In the grand scheme of things in 19th century Ireland, dominated by Daniel O’Connell, Parnell, the Fenians, the Land War and Home Rule, a bitter land conflict of the 1830s, the Tithe War, seldom gets a look in. This is partly because it produced no charismatic leaders and ended in something of a fudge rather than a glorious victory or a tragic defeat.
Tithes were levies paid by certain farmers, not to their landlords, but to the Church of Ireland, the Established Church, so-called, until Gladstone finally separated it from the state in 1869.
Needless to say this form of taxation was bitterly resented, not just by Roman Catholics, but by Presbyterians mostly based in Ulster. While no one liked paying rent to landlords at least you got something in return. Catholics and Presbyterians got nothing back from the money paid out in tithes. What made things worse was that in certain parts of the country the local CofI rector might well have sold on his interest in the proceeds of the tax to a wealthy local called a ‘tithe farmer’. Many of these were Catholics. Even more inequitable was the fact that, by and large, tithes were a tax on crops rather than livestock. Only the most prosperous of landholders could afford to devote their farms to pasture, but if they did so they were exempt from tithes until a new Act of Parliament in 1823.
Between 1830 and 1838 an agrarian conflict erupted which had a nasty sectarian quality to it. Catholic peasants, disillusioned that the hard fought campaign for Catholic emancipation had brought about no improvement in their lot, fastened on tithes as an iniquitous imposition, which indeed they were, unless you happened to be a member of the Church of Ireland anxious to support your local clergyman in some considerable luxury.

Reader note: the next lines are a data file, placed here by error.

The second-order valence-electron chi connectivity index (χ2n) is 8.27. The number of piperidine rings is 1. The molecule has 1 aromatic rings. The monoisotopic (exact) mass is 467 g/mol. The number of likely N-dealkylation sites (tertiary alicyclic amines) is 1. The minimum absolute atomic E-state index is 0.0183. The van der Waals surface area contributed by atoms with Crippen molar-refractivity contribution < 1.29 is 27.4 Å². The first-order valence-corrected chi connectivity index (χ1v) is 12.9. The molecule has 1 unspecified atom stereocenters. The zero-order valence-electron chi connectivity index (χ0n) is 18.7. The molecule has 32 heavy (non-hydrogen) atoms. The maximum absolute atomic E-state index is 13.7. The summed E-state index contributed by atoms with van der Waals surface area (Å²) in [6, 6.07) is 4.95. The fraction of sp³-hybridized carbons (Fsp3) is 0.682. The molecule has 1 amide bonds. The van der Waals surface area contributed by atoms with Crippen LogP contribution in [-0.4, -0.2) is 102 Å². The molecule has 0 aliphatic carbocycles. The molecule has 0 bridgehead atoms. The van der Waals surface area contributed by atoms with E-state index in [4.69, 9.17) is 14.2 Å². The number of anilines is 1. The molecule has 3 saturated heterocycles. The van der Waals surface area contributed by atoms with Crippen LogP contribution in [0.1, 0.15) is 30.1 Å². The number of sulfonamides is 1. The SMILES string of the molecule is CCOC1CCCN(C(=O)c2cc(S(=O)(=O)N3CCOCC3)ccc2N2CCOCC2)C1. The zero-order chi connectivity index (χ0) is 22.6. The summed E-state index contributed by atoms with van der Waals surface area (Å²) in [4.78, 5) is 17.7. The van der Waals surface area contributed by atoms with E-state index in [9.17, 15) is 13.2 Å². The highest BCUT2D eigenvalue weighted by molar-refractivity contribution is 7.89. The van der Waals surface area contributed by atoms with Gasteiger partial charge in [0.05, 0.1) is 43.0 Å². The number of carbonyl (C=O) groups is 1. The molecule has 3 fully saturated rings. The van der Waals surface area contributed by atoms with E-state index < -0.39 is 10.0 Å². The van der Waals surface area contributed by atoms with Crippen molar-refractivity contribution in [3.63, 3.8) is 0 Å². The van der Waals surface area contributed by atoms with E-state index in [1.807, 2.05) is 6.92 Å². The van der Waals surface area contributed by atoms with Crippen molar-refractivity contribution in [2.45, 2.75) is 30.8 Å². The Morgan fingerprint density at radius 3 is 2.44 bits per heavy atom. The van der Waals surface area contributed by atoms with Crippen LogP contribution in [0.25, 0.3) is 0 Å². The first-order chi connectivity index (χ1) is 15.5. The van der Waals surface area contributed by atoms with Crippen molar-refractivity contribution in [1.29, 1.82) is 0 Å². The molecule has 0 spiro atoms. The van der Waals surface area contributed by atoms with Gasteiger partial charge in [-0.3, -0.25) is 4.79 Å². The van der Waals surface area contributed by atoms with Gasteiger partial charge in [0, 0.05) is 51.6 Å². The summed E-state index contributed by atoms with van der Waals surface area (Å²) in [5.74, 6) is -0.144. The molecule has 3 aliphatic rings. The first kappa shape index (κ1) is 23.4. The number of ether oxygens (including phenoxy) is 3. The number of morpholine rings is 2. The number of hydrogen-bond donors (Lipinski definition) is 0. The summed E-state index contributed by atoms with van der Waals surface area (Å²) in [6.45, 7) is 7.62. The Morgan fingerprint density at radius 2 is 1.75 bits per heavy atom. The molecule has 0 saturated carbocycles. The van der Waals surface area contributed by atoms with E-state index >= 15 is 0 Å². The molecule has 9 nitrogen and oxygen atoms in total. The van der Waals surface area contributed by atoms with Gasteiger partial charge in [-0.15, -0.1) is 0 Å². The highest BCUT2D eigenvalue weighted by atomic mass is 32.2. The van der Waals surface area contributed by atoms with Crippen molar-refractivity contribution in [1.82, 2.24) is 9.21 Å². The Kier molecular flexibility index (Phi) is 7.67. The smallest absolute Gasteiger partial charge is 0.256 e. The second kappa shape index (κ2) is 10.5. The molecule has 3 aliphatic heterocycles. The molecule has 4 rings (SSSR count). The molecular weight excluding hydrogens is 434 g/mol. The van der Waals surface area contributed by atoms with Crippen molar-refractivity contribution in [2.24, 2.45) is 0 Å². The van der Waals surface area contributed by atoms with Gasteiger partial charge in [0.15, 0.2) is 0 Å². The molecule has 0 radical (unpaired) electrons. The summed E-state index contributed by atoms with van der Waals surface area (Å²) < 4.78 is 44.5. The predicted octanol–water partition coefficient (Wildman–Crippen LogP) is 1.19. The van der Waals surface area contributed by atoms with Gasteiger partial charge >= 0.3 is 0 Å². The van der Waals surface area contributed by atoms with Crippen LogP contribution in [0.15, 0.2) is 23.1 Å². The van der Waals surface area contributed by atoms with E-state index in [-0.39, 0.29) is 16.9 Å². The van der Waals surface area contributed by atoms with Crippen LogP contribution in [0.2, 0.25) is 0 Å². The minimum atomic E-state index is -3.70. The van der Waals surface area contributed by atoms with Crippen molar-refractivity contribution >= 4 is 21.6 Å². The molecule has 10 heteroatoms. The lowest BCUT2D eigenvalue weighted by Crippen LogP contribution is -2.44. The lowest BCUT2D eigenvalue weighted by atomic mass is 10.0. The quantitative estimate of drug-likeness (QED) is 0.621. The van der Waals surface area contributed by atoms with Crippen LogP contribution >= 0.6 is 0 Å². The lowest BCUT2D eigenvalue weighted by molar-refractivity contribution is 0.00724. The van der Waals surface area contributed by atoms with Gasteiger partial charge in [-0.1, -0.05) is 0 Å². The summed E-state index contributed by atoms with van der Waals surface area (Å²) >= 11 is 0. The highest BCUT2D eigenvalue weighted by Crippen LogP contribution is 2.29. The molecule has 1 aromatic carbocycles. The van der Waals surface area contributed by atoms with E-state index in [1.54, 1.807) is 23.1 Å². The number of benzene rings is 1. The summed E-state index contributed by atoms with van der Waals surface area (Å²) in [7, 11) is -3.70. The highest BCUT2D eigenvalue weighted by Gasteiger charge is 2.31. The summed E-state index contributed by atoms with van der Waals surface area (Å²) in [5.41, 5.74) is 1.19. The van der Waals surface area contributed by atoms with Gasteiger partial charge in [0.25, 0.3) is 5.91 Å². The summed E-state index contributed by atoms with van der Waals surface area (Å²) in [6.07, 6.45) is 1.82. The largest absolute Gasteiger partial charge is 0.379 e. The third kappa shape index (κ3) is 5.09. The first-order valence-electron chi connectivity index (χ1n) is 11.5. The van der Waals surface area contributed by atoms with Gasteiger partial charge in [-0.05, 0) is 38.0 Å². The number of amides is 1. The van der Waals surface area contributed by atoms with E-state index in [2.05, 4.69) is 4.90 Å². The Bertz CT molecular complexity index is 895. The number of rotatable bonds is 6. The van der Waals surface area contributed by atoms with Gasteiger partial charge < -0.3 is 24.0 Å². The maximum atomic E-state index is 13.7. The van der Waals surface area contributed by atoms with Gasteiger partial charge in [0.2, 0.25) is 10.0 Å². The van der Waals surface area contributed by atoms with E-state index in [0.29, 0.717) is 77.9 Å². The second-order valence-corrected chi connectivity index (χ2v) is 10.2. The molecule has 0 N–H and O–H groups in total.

In something of a dress rehearsal for the Land War of the 1880s the Tithe War began in Kilkenny, Wexford and Tipperary with public meetings of men carrying hurley sticks which could be represented as sporting occasions. Soon farmers were refusing to pay tithes.
One of the worst incidents of the Tithe war took place on 18 June 1831 in Newtownbarry in Co.Wexford. There the local Anglican rector, supported by his bishop, insisted on the seizure of the livestock of farmers who had refused to pay the tax. At the auction of the distrained cattle some of the beasts got loose and when their owners attempted to reclaim them they were fired on by the yeomanry, a local Protestant militia. They refused to cease firing even when ordered to do so. When the shooting finally stopped eighteen people had been killed.
The violence was, however, not entirely one-sided. In December of 1831 a force of 38 armed constables and a process server delivering summonses to tithe defaulters was set upon by local people in Carrigshock, Co.Kilkenny. An attempt was made to force the process server, Edmund Butler, to eat the summonses. He was hit by a rock from the crowd and the police were then attacked by a hail of missiles. Thirteen of them, as well as Butler, were stoned to death, or killed with pitchforks.
The Tithe War finally ended with a compromise in 1838. The much-loathed tax would no longer be paid by Roman Catholic tenants, but by their landlords, most of whom, outside of Ulster, were members of the Church of Ireland. It was, however, mostly a fudge, as the landlords simply passed the payment on to their tenants in higher rents.
The killing of eighteen members of the community of Newtownbarry, Co.Wexford, took place 182 years ago, on this day.